Eleanor Wilner
"Entering the Labyrinth," an essay on the persona poem.

Eleanor Wilner
Four persona poems: Minos, Ariadne, Daedalus, and The Minotaur.


This marks an author's first online publication Michelle Boisseau

This marks an author's first online publication Annie Boutelle
Christine Casson
This marks an author's first online publication Carolyn Creedon
Claudia Emerson
Daisy Fried
Diane Gilliam
Shadab Zeest Hashmi
Kathleen Jesme
Ilya Kaminsky
Marilyn Krysl
David Lee
Gary Copeland Lilley
Maurice Manning
Alicia Ostriker
Alicia Jo Rabins
Tim Seibles
This marks an author's first online publication Heidy Steidlmayer
Book Review
"Tourist in Hell" by Eleanor Wilner—Book Review, by David Rigsbee.

Diane Gilliam

Diane Gilliam is the author of two collections of poetry: One of Everything (Cleveland State, 2003), and Kettle Bottom (Perugia, 2004); as well as the chapbook Recipe for Blackberry Cake (Kent State, 1999). She was the winner of the 2008 Chaffin Award for Appalachian Writings.


All week long, the rain piles up dark
behind the mountains, showing itself
to us in fits and starts over the ridge
like an army waiting to invade, bolder
and bolder as reinforcements arrive
to bolster it from behind. We work
from dark to dark, even in sleep
grain slips like water through my fingers,
pours out the corners of the pouch
I try to make from my skirt, the ache
of my back rolls into dream as thunder's
low groan.
           It is night
when we finish. Lentils and grain
bulge in their sacks, for once enough—
that word passes through the field
like a waterskin hand to hand, loosens
our breath, our shoulders, unknots
faces that for days on end have twisted
with work and worry, hurry and work.
We gather at the cookfire set up
in the low field. I sit on one side,
Rachel and Jacob on the other, leaning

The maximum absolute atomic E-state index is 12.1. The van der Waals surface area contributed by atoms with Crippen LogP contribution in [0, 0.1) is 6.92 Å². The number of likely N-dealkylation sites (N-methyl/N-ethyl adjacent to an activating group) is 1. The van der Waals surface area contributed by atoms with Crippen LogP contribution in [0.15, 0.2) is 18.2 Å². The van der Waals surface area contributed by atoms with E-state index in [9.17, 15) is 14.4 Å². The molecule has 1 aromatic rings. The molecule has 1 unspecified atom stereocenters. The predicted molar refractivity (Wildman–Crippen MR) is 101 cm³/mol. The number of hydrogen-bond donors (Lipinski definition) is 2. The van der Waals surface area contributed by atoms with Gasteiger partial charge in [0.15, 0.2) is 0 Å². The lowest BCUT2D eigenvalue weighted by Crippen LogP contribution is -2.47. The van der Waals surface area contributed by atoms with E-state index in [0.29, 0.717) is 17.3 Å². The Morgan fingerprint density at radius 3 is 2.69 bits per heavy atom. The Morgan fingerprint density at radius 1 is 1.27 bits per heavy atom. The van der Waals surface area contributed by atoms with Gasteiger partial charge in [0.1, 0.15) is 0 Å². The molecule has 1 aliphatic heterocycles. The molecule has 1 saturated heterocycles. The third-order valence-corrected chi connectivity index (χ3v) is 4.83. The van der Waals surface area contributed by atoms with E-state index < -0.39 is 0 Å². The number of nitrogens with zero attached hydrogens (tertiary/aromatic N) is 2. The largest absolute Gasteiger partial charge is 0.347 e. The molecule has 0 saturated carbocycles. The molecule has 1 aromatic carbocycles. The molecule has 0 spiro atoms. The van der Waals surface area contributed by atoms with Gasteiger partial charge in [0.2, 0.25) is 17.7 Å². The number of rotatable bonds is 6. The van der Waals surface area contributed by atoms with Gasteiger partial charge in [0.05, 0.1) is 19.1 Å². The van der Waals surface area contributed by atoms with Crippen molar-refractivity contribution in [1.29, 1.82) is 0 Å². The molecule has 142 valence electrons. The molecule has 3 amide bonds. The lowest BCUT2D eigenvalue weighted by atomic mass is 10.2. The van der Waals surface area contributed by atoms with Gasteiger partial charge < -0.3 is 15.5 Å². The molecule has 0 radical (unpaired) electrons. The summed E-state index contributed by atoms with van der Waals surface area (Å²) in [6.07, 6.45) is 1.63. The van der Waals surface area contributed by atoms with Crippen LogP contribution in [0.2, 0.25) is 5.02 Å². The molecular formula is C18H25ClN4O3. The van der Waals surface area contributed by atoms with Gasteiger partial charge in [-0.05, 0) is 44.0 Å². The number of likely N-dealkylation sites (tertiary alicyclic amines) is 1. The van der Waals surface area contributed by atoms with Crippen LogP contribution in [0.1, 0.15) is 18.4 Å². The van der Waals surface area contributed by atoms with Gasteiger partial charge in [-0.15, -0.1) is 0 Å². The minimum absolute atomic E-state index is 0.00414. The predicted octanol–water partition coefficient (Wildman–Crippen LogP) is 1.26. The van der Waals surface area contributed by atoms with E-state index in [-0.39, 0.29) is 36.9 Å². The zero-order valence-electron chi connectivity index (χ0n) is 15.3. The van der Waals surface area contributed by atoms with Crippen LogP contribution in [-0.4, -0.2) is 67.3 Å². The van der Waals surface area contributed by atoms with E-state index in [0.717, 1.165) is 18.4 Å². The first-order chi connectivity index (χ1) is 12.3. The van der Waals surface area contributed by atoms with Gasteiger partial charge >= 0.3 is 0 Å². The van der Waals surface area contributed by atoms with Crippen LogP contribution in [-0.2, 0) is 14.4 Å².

into each other like those sacks of grain.
The rest of the household settling around,
children hiding at the edges,
jumping out to scare each other
in the dark.
             Except for Judah,
my Judah, six now and old enough
this year to help—so important,
so serious he was, carrying empty sacks
to us in the fields. His hard work
done now, he trails a stick in the dust
around and around the fire, singing
his own small song about fields
and beans and dirty knees. When he thinks
to look up, he sees me, his father,
Rachel, his grandmother, all eyes
on him—my beautiful,
beautiful boy—holding him there
at the center, by the fire that softens
even the hard pebbles of lentils
and makes them possible,
softens even the hard shell
of Rachel's eyes, that inner lid that closes
when my children come near, as though
to see them were to see a horror,
a shape of emptiness she could
never fill.
          But tonight, Judah circles
and he sees that we see him, we hold him
there in the warm, lit place, and his song begins
to grow, begins to spin out from the fire
like a swirl of sparks up into the dark, so unafraid
his joy in the moment I fear I will have to
turn away.  
                  He stops,
shining, in front of me and I catch
my breath, he is about to speak, oh,
what can be the words for such
as this?


—he says, and I see
           only the knot of his two hands
             holding each other so tightly
                 over his heart that his whole
                     small body tenses and shakes—

                           I   am  right   here.

And for this moment, it all goes quiet—the fire,
all the rustling and talk around it, Jacob laughing,
the thunder gathering itself behind the mountains,
the children making each other scream in the dark.



© 2010 The Cortland Review